- It impacts the nature of our urgency. I almost said the degree of our urgency, but I think that would be wrong. If the primary problem with human beings is that they have offended God and are thus on a path towards his wrath - in other words, if the main problem is that all individuals are going to hell when they die - then we will have a certain urgency in our conversations with individuals about them "crossing the line." While questions of what they do next are important, they probably won't seem as urgent to us. On the other hand, if the problem is that humankind and human beings are held captive to the powers of evil and sin, then freeing from that captivity - not only initially but increasingly as they re-become persons in God's image - will be no less urgent.

- I suppose I'm assuming that it impacts our understanding of the nature of sin. I think I said something about this before, and it may not seem immediately 'practical,' so I'll just mention it here. I've been reading some things that talk about being 'saved from hell' versus 'saved from sin'.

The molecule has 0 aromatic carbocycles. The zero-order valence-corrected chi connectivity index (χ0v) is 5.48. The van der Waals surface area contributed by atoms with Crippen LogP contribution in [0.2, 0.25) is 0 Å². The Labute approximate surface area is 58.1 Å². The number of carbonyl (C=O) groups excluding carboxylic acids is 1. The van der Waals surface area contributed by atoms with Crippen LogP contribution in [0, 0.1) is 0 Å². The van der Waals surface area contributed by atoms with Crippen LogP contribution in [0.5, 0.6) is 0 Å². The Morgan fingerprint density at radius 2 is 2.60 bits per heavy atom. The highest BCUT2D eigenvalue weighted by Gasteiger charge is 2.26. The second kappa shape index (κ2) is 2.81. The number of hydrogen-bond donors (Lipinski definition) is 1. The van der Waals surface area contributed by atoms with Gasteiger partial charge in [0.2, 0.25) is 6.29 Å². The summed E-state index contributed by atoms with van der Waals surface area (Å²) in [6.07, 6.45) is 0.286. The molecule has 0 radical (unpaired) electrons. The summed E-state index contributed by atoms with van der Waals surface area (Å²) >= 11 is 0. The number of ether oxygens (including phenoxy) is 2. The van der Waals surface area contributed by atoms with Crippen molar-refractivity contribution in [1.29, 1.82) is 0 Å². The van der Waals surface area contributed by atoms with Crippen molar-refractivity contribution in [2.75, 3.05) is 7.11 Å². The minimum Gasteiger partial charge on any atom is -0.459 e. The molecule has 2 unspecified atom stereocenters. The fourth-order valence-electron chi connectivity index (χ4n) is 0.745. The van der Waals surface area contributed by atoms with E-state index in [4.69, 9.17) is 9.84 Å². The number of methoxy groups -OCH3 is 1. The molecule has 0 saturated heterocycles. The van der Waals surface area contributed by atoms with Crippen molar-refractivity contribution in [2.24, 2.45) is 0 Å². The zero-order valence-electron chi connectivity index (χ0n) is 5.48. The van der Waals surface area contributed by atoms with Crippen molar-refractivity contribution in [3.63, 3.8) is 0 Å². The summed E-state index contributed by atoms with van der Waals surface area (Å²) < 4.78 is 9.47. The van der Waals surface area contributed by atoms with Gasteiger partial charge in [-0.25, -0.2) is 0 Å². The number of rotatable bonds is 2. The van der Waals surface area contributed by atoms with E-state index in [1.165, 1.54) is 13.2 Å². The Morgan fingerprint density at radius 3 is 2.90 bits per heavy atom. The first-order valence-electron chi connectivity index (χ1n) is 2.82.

- It impacts what we're offering people. "You need to confess Jesus as your Lord and Savior so that you are no longer in danger of spending eternity in hell." Or, "You need to stop living in ways that compound the problem and become part of the solution, i.e., God's missional kingdom/community/people.

- It impacts what we're demanding from them as well (which is the other side of what we're offering them). What it actually means to "become a Christian" depends to some degree on what Jesus' death accomplished.

I don't feel like the stuff I'm saying right now is very helpful, so I'm going to stop. I'll resist deleting it all. More anon...

Michael

Alex said...

How's the paper coming?

Tyler Stewart said...

Well Alex since you asked. The paper is coming along nicely. I'll give you more details in person later.